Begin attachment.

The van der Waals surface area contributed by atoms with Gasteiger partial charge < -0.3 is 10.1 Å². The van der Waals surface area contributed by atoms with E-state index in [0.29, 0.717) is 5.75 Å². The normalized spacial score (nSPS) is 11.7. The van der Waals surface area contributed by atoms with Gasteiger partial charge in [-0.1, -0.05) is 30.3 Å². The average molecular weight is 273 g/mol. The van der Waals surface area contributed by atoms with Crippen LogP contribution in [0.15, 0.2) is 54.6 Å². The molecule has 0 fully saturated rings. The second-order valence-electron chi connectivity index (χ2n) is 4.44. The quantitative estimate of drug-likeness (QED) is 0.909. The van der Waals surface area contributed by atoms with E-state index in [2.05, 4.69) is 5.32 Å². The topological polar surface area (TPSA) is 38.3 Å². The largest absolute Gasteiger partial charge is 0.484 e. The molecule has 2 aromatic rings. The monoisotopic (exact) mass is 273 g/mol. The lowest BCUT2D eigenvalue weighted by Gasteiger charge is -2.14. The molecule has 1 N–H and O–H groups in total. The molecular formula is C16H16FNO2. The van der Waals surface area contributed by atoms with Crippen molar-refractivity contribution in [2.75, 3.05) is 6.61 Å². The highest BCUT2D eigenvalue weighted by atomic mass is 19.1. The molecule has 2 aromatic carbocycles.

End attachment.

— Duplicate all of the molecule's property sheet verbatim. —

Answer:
The van der Waals surface area contributed by atoms with Gasteiger partial charge < -0.3 is 10.1 Å². The van der Waals surface area contributed by atoms with E-state index in [0.29, 0.717) is 5.75 Å². The normalized spacial score (nSPS) is 11.7. The van der Waals surface area contributed by atoms with Gasteiger partial charge in [-0.1, -0.05) is 30.3 Å². The average molecular weight is 273 g/mol. The van der Waals surface area contributed by atoms with Crippen LogP contribution in [0.15, 0.2) is 54.6 Å². The molecule has 0 fully saturated rings. The second-order valence-electron chi connectivity index (χ2n) is 4.44. The quantitative estimate of drug-likeness (QED) is 0.909. The van der Waals surface area contributed by atoms with E-state index in [2.05, 4.69) is 5.32 Å². The topological polar surface area (TPSA) is 38.3 Å². The largest absolute Gasteiger partial charge is 0.484 e. The molecule has 2 aromatic rings. The monoisotopic (exact) mass is 273 g/mol. The lowest BCUT2D eigenvalue weighted by Gasteiger charge is -2.14. The molecule has 1 N–H and O–H groups in total. The molecular formula is C16H16FNO2. The van der Waals surface area contributed by atoms with Crippen molar-refractivity contribution in [2.75, 3.05) is 6.61 Å². The highest BCUT2D eigenvalue weighted by atomic mass is 19.1. The molecule has 2 aromatic carbocycles.